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Old 03-17-2011, 12:58 AM   #1
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stop me before I kill again

Despite all my time, effort, money and prayer my fish keep dying. I feel I got in way over my head with this hobby as it has become a real money-pit and very depressing.

My background:
A good friend of mine would have me take care of her three large aquariums while she was away. I simply followed her directions and the fish were happy and thriving, some even bred under my care. I loved it.

Decided to strike out on my own. Bought an inexpensive neon tetra tank set up in a box with all the accouterments, water conditioners, food and so on. Disaster struck the first day. Followed the directions, made sure the water was the right temperature etc. The fish kept jumping out the bowl to their deaths. The ones that remained seemed to be paralyzed, breathing but floating motionless. Did several water changes. Came home one day to find all them dead. Still have no idea what went wrong. Packed up the bowl and vowed never to keep fish again.

Six years later decide to give it another go with something easier. A betta. 6 gallon tank with a filter. Couple of snails for company. Soon disaster strikes again. Paralyzed fish. Used all the right products, thermometer says the temperature was right. Seemed like he was getting better at first, but soon, dead fish.

Bowed but not broken I got two more fish. They did fine a couple of days before breaking out in ick. I purchased all kinds of medicine plus ammonia/nitrates/nitrite/ph/water hardness/acidity tests just in case the water levels has somehow caused the ick. It showed the water was perfect. One died, after looking like it was getting better. After waiting to make sure the other was fully healed I returned it the pet store before he could become my next victim.

I started my tank all over again, cleaning the gravel with boiling water, cycling it from scratch. The other tanks hadn't been cycled, because no one had ever told me you were supposed to do that, so I suspected some kind of "new tank syndrome" was getting them, but my test strips said otherwise. They showed the levels in my tank to be ideal. So I'm very confused there. What's going wrong????

For the past three days now I have an empty tank except for two snails. Test strips show the water to be fine but I don't trust in it anymore. I am trying to sprout some plants first, before I put any more fish in there, hoping that the plants will help. I am thinking a small school of tetra this time. Something colorful but not injected with dye like they do to those poor neons and fruit tetras.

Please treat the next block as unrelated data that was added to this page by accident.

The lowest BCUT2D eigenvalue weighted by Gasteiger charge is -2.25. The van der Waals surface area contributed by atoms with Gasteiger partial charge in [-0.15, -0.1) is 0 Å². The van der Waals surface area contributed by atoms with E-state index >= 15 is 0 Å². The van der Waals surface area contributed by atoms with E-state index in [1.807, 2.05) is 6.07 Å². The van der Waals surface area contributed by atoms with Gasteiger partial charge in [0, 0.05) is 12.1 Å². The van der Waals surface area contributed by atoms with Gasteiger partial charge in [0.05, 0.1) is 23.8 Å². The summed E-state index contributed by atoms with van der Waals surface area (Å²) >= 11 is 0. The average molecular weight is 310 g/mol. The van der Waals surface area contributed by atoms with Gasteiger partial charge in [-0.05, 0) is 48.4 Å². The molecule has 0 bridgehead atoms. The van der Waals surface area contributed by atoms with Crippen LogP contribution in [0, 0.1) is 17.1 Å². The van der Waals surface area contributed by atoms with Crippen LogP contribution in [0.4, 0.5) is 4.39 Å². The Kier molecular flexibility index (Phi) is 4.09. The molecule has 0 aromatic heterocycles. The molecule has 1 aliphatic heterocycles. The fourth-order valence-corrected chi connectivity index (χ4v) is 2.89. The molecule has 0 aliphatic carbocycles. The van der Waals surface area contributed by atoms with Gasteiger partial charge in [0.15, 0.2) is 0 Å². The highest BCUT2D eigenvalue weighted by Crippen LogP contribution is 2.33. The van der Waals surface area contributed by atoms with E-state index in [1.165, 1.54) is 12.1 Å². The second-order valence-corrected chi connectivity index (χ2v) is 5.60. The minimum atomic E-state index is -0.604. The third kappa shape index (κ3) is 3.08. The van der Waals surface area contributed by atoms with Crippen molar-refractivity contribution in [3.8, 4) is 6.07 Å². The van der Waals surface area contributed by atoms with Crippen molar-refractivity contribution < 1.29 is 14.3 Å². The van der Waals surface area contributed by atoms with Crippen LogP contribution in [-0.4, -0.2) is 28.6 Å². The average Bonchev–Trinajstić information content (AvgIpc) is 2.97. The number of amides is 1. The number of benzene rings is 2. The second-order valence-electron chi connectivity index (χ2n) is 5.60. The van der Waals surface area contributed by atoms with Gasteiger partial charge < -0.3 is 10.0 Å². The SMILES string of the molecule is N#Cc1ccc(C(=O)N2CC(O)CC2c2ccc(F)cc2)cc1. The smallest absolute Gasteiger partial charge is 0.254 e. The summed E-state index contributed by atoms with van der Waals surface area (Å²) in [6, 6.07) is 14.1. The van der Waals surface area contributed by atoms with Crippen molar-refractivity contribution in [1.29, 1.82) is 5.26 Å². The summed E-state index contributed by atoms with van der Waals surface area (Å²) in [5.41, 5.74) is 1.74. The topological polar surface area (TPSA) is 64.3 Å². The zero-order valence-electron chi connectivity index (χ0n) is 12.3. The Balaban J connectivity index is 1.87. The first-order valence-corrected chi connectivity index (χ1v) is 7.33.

If you have any tips and pointers, or any clue what keeps killing my fish, or how I can prevent this from happening the next time I would really appreciate it. I am fearing a repeat. Also if you have other small tank fish you can suggest to me that would be great.
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Old 03-17-2011, 01:00 AM   #2
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What are your exact water parameters? That might help.

And how long did the tank cycle? Did you check the levels to be sure the cycle was complete?


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Old 03-17-2011, 01:05 AM   #3
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Yea definitely cycle before adding fish. Your fish were jumping out of the water from the ammonia in the water (burning them)

Don't use test strips! Get the API Freshwater master kit! it costs a bit, but you actually save money (vs test strips).

Do you have filter?
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Old 03-17-2011, 01:12 AM   #4
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This is my first time cycling a tank. Again, like I said, the other tanks were uncycled because no one ever told me that had to be done. They should put that on the box somewhere when you go to by a new aquarium or at least an employee should mention it. I was simply adding the water conditioners, start zyme, checking the temperature and plopping them right in.

Even still, after I checked it said my ammonia levels were 0 (ideal) Nitrates 0 (ideal) Nitrite 0 (ideal) water hardness medium, total alkalinity 120-180 (ideal), freshwater ph 6.8-7.2 (neutral)

I remain baffled. Out of speculation could it just be that the fish were shocked and traumatized from being moved so much, from the store to the bowl?
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Old 03-17-2011, 01:13 AM   #5
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Yes I have a filter and a nice one. For a 5-15 gallon tank.
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Old 03-17-2011, 01:16 AM   #6
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In a cycled tank the nitrAtes will always be around ten give or take some. They can go up to about twenty before you need to worry.

Did you acclimate the fish, and if so, hat method did you use?